bool flag_rst() const;                                // access to RST flag
    bool flag_syn() const;                                // access to SYN flag
    bool flag_fin() const;                                // access to FIN flag
        
    unsigned int window_size() const;                     // access to window size field
    unsigned int checksum() const;                        // access to checksum field
    unsigned int pointer_urg() const;                     // access to urgent pointer field

    // Operator overloads
    friend ostream & operator<<(ostream &, const TCPSegment &);
    
  protected:
    
    // Returns a string textually identifying standard ports
    const char * port_name(unsigned int) const;
};

#endif

And here are the member definitions for TCPSegment:

tcpsegment.cpp
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#ifndef TCPSEGMENT_CPP
#define TCPSEGMENT_CPP

#include "tcpsegment.h"

// Default constructor
TCPSegment::TCPSegment(bool owned) : DatagramFragment(owned) {
}

// Parameterized constructor
TCPSegment::TCPSegment(bool owned, unsigned char * s, unsigned int l) : DatagramFragment(owned, s, l) {
}

// Returns the TCP segment header length in bytes
unsigned int TCPSegment::header_length() const {
  return offset() * 4;        // take into account possible options
}

// Returns source port
unsigned int TCPSegment::source_port() const {
  return char2word(p_data);
}

// Returns destination port
unsigned int TCPSegment::destination_port() const {
  return char2word(p_data+2);
}

// Returns the sequence number field
unsigned int TCPSegment::sequence_nb() const {
  return char4word(p_data+4);
}

// Returns the acknowledgment number field
unsigned int TCPSegment::ack_nb() const {
  return char4word(p_data+8);
}

// Returns the data offset field (header length in 4-bytes words)    
unsigned int TCPSegment::offset() const {
  return p_data[12] >> 4;
}

// Returns the reserved field
unsigned int TCPSegment::reserved() const {
  return (char2word(p_data+12) & 0x0FC0) >> 6;
}

// Returns the NS flag value
bool TCPSegment::flag_ns() const {
  return p_data[12] & 0x01	;
}

// Returns the CWR flag value
bool TCPSegment::flag_cwr() const {
  return p_data[13] & 0x80;
}

// Returns the ECE flag value
bool TCPSegment::flag_ece() const {
  return p_data[13] & 0x40;
}

// Returns the URG flag value
bool TCPSegment::flag_urg() const {
  return p_data[13] & 0x20;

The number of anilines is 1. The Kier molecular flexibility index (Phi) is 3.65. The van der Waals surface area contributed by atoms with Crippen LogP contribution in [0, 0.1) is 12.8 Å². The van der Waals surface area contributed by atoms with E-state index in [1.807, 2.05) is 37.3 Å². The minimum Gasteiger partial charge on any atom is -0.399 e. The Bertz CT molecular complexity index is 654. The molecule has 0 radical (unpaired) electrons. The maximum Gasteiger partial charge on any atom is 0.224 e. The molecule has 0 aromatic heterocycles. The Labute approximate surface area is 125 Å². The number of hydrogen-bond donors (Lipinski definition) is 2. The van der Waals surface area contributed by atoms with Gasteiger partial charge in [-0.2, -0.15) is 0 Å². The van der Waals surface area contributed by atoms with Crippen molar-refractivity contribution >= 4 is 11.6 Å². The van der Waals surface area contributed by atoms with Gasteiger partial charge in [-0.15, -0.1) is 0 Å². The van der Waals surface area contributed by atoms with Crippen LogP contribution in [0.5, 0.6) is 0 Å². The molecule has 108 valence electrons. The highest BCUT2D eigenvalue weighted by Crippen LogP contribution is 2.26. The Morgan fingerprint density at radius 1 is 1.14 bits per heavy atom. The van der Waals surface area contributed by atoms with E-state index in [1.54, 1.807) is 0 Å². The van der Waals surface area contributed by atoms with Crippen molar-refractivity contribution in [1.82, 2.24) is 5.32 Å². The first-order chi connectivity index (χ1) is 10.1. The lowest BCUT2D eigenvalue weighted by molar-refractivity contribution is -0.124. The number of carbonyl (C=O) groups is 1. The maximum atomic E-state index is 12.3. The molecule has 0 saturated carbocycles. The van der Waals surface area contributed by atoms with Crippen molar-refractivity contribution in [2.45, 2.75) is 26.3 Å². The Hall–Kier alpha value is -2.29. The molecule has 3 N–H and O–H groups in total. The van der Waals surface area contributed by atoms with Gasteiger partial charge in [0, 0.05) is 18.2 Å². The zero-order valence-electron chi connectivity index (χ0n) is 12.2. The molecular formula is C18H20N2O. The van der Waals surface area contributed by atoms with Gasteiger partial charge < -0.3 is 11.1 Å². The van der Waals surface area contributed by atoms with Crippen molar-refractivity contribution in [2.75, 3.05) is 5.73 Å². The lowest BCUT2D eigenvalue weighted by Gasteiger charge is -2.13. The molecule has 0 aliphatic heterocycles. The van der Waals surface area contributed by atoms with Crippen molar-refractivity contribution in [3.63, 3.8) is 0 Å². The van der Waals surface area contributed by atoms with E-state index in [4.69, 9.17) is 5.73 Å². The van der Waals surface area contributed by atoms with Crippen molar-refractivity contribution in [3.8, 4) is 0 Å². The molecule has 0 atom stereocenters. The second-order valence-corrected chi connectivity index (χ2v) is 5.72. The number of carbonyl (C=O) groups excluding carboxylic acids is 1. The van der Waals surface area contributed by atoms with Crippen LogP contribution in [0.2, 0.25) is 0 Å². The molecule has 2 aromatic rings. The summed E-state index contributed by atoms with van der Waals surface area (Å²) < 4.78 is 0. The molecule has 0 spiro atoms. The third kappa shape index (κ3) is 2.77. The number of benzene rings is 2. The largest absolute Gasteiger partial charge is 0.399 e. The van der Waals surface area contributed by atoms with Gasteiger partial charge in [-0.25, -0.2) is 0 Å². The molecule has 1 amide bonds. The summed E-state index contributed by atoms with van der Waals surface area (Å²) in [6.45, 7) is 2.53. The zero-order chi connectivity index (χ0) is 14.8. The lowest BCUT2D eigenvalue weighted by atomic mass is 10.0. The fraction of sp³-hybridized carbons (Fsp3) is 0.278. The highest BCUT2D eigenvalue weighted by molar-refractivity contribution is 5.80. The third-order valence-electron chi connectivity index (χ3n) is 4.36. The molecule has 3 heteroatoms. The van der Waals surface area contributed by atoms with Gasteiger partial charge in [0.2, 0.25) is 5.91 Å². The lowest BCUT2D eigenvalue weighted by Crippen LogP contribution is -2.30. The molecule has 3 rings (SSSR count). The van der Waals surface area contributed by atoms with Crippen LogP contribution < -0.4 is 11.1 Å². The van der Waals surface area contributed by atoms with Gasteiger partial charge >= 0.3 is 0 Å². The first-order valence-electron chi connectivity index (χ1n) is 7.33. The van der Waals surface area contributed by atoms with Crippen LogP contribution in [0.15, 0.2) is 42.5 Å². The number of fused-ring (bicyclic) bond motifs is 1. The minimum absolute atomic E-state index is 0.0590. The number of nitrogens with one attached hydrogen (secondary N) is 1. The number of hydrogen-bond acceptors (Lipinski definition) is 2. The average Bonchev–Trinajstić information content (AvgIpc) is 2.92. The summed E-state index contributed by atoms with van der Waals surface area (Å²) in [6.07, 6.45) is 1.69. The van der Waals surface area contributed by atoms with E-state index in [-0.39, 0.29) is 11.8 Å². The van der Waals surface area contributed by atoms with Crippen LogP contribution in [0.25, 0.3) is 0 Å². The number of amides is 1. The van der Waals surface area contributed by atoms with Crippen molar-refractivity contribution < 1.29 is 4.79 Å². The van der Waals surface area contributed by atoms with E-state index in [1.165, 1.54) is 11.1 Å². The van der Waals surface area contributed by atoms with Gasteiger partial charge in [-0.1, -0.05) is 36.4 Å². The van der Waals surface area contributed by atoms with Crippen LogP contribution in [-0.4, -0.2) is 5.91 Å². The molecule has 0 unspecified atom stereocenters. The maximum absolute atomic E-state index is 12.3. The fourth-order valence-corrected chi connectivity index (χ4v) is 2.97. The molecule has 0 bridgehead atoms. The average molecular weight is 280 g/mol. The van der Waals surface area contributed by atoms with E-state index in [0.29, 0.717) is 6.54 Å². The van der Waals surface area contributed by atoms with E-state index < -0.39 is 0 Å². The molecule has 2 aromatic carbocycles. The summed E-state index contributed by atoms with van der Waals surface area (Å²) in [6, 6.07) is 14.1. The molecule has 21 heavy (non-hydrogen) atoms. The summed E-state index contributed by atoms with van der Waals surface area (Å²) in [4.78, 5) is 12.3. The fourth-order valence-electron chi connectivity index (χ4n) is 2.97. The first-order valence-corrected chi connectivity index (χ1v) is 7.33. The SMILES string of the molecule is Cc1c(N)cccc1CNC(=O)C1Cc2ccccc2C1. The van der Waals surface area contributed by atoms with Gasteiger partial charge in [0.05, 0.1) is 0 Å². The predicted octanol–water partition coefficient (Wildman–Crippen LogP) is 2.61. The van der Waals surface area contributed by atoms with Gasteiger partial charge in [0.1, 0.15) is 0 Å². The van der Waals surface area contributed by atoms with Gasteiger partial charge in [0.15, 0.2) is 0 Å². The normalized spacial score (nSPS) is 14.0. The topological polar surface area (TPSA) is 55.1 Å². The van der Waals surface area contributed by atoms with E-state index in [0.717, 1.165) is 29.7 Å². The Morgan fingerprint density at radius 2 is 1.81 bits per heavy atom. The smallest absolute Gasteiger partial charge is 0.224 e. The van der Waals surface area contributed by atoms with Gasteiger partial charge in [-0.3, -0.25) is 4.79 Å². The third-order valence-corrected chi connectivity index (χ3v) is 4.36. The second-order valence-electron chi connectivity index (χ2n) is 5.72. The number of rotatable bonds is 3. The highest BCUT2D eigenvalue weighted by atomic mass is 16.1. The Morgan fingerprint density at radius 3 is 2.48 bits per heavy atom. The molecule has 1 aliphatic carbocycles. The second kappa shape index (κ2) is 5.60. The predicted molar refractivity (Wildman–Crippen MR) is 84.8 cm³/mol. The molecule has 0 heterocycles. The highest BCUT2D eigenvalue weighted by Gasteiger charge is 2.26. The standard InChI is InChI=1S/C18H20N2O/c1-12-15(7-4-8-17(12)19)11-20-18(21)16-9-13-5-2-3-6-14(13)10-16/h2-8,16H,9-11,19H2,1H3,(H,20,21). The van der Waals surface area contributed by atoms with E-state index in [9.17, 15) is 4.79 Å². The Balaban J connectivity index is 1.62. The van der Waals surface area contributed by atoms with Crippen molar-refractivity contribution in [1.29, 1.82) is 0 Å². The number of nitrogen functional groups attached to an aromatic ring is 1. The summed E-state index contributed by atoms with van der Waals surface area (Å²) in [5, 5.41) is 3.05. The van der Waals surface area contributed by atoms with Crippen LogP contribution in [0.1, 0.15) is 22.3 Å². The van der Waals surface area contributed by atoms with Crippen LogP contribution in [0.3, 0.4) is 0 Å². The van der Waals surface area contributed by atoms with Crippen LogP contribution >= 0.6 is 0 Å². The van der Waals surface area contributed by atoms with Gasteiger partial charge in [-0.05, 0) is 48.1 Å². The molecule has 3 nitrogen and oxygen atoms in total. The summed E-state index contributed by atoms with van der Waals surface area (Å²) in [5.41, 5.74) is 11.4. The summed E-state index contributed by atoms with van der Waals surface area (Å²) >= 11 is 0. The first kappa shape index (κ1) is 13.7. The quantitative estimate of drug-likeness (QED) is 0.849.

}

// Returns the ACK flag value
bool TCPSegment::flag_ack() const {
  return p_data[13] & 0x10;
}

// Returns the PSH flag value
bool TCPSegment::flag_psh() const {
  return p_data[13] & 0x08;
}

// Returns the RST flag value
bool TCPSegment::flag_rst() const {
  return p_data[13] & 0x04;
}

// Returns the SYN flag value
bool TCPSegment::flag_syn() const {
  return p_data[13] & 0x02;
}

// Returns the FIN flag value
bool TCPSegment::flag_fin() const {
  return p_data[13] & 0x01;
}

// Returns the window size field    
unsigned int TCPSegment::window_size() const {
  return char2word(p_data+14);
}

// Returns the checksum field    
unsigned int TCPSegment::checksum() const {
  return char2word(p_data+16);
}

// Returns the urgent pointer field    
unsigned int TCPSegment::pointer_urg() const {
  return char2word(p_data+18);
}

// Returns a string textually identifying most popular standard ports
const char * TCPSegment::port_name(unsigned int num) const {
  switch (num) {
    case  20: 
    case  21: return "FTP";
    case  22: return "SSH";
    case  23: return "telnet";
    case  25: return "SMTP";
    case  53: return "DNS";
    case  67: 
    case  68: return "DHCP";
    case  69: return "TFTP";
    case  80: return "HTTP";
    case 110: return "POP3";
    case 137: 
    case 150: return "NetBIOS";
    case 389: return "LDAP";
    case 546:
    case 547: return "DHCP";
  }
    
  // Distinguish assigned ports from ephemerals
  if (num < 1024)
    return "unknown";
  else  
    return "ephemeral";
}

// Output operator displaying the IP packet header fields in human readable
// form
ostream & operator<<(ostream & ostr, const TCPSegment & tcp) {
  if (tcp.p_data) {
    char outstr[16];

    ostr << "source port = " << tcp.source_port();
    ostr << " [" << tcp.port_name(tcp.source_port()) << "]" << endl;
        
    ostr << "destination port = " << tcp.destination_port();
    ostr << " [" << tcp.port_name(tcp.destination_port()) << "]" << endl;

    ostr << "sequence number = " << tcp.sequence_nb() << endl;
    ostr << "ack number = " << tcp.ack_nb() << endl;
        
    ostr << "offset = " << tcp.offset() << endl;
    ostr << "reserved = " << tcp.reserved() << endl;

    ostr << "NS  flag = " << tcp.flag_ns()  << endl;
    ostr << "CWR flag = " << tcp.flag_cwr() << endl;
    ostr << "ECE flag = " << tcp.flag_ece() << endl;
    ostr << "URG flag = " << tcp.flag_urg() << endl;
    ostr << "ACK flag = " << tcp.flag_ack() << endl;
    ostr << "PSH flag = " << tcp.flag_psh() << endl;
    ostr << "RST flag = " << tcp.flag_rst() << endl;
    ostr << "SYN flag = " << tcp.flag_syn() << endl;
    ostr << "FIN flag = " << tcp.flag_fin() << endl;
            
    ostr << "window size = " << tcp.window_size() << endl;
    ostr << "urgent pointer = " << tcp.pointer_urg() << endl;
        
    sprintf(outstr, "0x%.4x", tcp.checksum());
    ostr << "checksum = " << outstr << endl;
  }
    
  ostr << flush;
    
  return ostr;
}

#endif